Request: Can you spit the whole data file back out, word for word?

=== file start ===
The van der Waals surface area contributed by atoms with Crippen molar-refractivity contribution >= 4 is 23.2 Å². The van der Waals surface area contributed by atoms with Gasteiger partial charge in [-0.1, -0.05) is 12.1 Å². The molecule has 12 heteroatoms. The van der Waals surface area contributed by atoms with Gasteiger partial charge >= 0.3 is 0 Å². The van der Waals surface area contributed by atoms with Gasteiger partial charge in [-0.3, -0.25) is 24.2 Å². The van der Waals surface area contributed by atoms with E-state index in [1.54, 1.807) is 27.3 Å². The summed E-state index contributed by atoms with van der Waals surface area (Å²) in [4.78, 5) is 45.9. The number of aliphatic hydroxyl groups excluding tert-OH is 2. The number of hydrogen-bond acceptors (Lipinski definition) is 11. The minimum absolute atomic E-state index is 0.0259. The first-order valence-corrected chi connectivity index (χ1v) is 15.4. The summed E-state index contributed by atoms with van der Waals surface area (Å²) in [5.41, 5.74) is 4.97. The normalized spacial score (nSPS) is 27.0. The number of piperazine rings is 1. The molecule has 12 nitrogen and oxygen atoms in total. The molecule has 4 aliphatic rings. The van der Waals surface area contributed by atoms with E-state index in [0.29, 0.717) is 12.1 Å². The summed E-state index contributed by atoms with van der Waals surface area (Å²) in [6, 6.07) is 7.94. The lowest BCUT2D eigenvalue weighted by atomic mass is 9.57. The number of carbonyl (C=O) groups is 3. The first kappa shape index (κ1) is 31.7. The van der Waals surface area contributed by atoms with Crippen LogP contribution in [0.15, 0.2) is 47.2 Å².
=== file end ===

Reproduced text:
The van der Waals surface area contributed by atoms with Crippen molar-refractivity contribution >= 4 is 23.2 Å². The van der Waals surface area contributed by atoms with Gasteiger partial charge in [-0.1, -0.05) is 12.1 Å². The molecule has 12 heteroatoms. The van der Waals surface area contributed by atoms with Gasteiger partial charge >= 0.3 is 0 Å². The van der Waals surface area contributed by atoms with Gasteiger partial charge in [-0.3, -0.25) is 24.2 Å². The van der Waals surface area contributed by atoms with E-state index in [1.54, 1.807) is 27.3 Å². The summed E-state index contributed by atoms with van der Waals surface area (Å²) in [4.78, 5) is 45.9. The number of aliphatic hydroxyl groups excluding tert-OH is 2. The number of hydrogen-bond acceptors (Lipinski definition) is 11. The minimum absolute atomic E-state index is 0.0259. The first-order valence-corrected chi connectivity index (χ1v) is 15.4. The summed E-state index contributed by atoms with van der Waals surface area (Å²) in [5.41, 5.74) is 4.97. The normalized spacial score (nSPS) is 27.0. The number of piperazine rings is 1. The molecule has 12 nitrogen and oxygen atoms in total. The molecule has 4 aliphatic rings. The van der Waals surface area contributed by atoms with E-state index in [0.29, 0.717) is 12.1 Å². The summed E-state index contributed by atoms with van der Waals surface area (Å²) in [6, 6.07) is 7.94. The lowest BCUT2D eigenvalue weighted by atomic mass is 9.57. The number of carbonyl (C=O) groups is 3. The first kappa shape index (κ1) is 31.7. The van der Waals surface area contributed by atoms with Crippen LogP contribution in [0.15, 0.2) is 47.2 Å².